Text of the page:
To understand why Paul Kelly would make a Christmas album nearly 30 records deep into his career, it helps to know how he spends his own festive season. Kelly is one of eight siblings and, traditionally, the gatherings feature a large and diverse cast; “the odd stray, new and old flames, gossip, singing”, as he wrote in his memoir, How To Make Gravy, “and much discussion and planning of food”.
Branches of Kelly’s family extend through Melbourne, Brisbane and Adelaide. “We’ve all got our children and our children’s children, so if we all got together now it might be too big,” he says. Usually, there’s a get-together on Christmas Eve, where carols will be sung, before people drift back to their own camps and to in-laws for the day itself.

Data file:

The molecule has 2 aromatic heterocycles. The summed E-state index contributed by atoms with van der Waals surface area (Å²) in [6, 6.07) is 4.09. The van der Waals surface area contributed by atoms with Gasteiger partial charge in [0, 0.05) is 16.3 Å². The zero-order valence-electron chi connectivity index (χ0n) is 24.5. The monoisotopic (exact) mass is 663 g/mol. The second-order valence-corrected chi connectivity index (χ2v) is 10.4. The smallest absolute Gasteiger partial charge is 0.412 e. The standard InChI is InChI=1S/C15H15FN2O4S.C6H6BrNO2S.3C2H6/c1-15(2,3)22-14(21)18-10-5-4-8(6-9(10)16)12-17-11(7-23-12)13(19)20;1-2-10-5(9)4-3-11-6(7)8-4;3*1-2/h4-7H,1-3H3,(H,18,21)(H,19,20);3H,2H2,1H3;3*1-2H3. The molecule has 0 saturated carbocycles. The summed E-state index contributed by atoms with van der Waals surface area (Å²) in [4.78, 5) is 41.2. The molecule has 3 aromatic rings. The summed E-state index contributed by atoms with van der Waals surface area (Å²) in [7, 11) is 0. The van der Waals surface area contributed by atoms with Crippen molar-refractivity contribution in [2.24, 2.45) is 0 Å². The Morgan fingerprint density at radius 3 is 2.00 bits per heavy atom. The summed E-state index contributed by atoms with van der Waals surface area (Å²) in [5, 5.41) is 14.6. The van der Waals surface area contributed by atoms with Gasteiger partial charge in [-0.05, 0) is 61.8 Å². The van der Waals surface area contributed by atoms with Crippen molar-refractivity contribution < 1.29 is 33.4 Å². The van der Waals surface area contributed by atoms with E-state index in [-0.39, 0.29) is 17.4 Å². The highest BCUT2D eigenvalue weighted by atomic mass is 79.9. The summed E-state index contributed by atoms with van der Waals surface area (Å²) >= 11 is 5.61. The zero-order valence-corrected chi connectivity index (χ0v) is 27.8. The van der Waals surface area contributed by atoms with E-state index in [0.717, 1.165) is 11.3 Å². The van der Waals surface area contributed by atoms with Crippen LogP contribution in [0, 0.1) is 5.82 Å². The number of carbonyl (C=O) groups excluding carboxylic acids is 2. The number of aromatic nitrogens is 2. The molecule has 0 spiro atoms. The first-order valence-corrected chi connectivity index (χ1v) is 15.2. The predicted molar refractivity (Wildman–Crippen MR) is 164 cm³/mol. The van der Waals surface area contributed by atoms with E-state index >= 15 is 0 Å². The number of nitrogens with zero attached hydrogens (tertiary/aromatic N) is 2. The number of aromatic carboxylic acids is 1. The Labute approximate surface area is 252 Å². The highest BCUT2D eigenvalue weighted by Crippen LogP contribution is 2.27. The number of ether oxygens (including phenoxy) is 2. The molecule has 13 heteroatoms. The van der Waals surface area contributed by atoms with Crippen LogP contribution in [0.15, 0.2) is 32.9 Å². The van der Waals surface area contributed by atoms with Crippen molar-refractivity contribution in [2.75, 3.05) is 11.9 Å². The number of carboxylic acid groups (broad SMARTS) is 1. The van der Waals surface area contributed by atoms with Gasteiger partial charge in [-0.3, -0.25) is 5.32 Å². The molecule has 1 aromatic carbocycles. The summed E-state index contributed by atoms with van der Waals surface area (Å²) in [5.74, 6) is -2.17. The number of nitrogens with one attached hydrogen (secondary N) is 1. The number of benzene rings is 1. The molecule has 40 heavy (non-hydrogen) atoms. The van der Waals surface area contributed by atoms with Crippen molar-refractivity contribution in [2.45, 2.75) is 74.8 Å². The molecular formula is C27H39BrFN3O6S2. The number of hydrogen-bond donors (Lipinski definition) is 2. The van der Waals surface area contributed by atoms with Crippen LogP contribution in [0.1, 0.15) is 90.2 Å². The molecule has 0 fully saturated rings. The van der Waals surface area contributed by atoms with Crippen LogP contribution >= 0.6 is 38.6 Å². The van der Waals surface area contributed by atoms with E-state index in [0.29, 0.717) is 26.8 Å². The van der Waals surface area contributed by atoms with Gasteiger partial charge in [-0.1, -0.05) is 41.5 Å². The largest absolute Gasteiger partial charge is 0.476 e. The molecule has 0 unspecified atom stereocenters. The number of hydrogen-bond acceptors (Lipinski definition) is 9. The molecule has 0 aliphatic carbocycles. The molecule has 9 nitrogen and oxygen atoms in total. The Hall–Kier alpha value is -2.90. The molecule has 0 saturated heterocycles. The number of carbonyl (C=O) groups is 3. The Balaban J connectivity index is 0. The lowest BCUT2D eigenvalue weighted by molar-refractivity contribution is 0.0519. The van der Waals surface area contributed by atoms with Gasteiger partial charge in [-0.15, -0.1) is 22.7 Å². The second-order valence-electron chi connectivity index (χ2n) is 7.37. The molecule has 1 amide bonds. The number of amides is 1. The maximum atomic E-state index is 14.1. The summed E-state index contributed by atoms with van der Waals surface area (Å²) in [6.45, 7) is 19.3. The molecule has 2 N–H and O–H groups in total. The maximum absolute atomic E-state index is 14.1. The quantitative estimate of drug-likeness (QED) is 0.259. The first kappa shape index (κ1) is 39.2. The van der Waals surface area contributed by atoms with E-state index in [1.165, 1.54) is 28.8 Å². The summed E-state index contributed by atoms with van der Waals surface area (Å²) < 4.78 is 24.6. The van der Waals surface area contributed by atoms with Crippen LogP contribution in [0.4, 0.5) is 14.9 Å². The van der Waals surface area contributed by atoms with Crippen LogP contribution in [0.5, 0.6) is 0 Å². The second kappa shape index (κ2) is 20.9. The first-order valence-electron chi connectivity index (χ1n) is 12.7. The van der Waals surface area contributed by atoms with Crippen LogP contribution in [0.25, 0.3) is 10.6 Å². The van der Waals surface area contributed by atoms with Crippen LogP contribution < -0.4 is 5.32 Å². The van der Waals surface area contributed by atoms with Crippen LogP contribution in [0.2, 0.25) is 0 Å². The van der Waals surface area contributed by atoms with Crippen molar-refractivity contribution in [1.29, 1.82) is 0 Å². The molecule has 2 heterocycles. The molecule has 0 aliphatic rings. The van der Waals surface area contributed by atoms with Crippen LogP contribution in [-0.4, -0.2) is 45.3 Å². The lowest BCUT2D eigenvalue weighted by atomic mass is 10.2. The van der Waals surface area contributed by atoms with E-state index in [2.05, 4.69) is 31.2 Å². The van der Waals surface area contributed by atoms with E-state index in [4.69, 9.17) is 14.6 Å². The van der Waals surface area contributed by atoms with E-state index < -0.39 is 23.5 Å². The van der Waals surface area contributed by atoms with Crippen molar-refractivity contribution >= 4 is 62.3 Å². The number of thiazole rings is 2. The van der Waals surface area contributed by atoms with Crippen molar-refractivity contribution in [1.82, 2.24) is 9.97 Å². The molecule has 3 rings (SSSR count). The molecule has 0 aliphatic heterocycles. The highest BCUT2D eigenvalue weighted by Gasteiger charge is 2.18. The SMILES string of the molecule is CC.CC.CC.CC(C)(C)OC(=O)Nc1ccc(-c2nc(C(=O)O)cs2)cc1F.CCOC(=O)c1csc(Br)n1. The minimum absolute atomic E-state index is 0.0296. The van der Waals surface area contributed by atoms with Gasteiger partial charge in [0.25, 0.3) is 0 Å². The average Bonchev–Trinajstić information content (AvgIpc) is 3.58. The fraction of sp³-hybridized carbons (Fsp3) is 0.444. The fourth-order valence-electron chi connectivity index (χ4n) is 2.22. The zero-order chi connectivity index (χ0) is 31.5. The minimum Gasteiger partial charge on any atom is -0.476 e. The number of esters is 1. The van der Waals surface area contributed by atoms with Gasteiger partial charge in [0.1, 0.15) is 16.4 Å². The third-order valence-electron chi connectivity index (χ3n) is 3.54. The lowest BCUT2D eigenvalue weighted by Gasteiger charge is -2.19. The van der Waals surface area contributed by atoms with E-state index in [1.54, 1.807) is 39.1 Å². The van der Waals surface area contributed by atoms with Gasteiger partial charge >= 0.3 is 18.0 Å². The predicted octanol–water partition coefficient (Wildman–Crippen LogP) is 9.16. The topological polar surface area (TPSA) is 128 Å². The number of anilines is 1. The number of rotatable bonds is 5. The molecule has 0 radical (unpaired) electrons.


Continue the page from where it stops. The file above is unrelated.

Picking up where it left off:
But this year Kelly’s eldest brother, Martin – father of nephew and bandmate Dan – won’t be there. He died on 4 December last year, aged 69, after a short illness. “We were fortunate to get up to Queensland last year just before the borders closed,” Kelly says. “It was a really close call, but we saw him two days before he died, and stayed on for the funeral, so we were very fortunate to be able to do that.”… Read more..